All Americans should be able to benefit from technological progress, but many haven’t. Will 5G be the means for including them?
In the last year or so, some of the largest cable companies have begun moving gingerly into the wireless portion of the market. Comcast began offering 4G services last summer through a mobile virtual network operator (MVNO) agreement with Verizon, right around the same time the company declared its network was ready to evolve to 5G. Charter (Spectrum), also working with Verizon, launched 4G on the last day of June; it subsequently said it is testing 5G in several markets. Altice recently said it is building its own core network and will begin offering 5G service in 2019, working through an MVNO arrangement with Sprint.
The 5G market is drawing in more wireless participants, which will represent a little more of the direct competition that is still mostly lacking among US communications services providers (CSP).
It’s the job of most EDN readers to focus on technology implementation details. Context tends to be information about industry horse races – which widget is gaining in popularity? Which company’s strategy is paying off? Every once in a while it’s useful to take yet another step back and look at the big picture. What is the industry doing, and why is it doing it?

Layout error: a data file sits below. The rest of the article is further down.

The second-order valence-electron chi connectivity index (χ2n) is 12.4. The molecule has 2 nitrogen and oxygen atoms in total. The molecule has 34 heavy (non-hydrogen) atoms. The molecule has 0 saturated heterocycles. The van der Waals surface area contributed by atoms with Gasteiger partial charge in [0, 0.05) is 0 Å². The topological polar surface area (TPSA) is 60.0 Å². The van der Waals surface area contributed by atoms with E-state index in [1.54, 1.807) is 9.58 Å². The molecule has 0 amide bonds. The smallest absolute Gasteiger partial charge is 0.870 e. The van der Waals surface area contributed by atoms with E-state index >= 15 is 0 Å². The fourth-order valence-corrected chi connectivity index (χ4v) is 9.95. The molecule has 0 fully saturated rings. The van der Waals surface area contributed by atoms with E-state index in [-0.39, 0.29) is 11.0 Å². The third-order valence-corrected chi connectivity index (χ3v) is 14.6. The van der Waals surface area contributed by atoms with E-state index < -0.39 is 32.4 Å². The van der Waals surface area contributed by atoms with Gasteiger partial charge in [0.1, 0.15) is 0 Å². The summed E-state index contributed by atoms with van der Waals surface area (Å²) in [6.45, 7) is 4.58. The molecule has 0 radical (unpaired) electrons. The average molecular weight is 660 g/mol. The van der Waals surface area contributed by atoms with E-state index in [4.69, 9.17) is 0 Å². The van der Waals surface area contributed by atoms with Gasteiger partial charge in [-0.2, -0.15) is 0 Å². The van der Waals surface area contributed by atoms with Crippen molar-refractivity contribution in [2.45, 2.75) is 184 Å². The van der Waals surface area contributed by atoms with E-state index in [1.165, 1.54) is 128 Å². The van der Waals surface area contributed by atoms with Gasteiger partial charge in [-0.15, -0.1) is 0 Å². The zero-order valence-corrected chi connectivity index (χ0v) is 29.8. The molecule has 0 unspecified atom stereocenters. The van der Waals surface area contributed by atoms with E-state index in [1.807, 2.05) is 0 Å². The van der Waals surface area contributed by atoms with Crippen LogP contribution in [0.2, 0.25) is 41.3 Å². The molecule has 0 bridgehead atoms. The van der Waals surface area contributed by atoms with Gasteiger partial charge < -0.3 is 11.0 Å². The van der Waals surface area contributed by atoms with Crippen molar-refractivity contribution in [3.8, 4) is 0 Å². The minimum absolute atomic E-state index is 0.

Access to communications services has always been a safety issue – some services are described as “lifeline” for a reason. Access to the best communications services available has always been a component of economic prosperity; these days it is practically a prerequisite.
One of the guiding principles of communications policy in the United States for more than 30 years has been to encourage competition. Increasing competition is meant to achieve three ends: improved services, better prices for consumers, and the extension of services to those who are not already served or who are underserved. US policy rightfully covers all Americans. More than three decades after Ma Bell was broken up, creating the conditions for competition, those three policy goals have yet to be achieved for all Americans.
The hope was that after breaking up Ma Bell, the Baby Bells would compete with each other. They would not. The Telecommunications Act of 1996 was supposed to encourage major phone companies to start competing with each other in the telephony market, and similarly was supposed to encourage cable companies to compete with each other in the video market. None of that happened.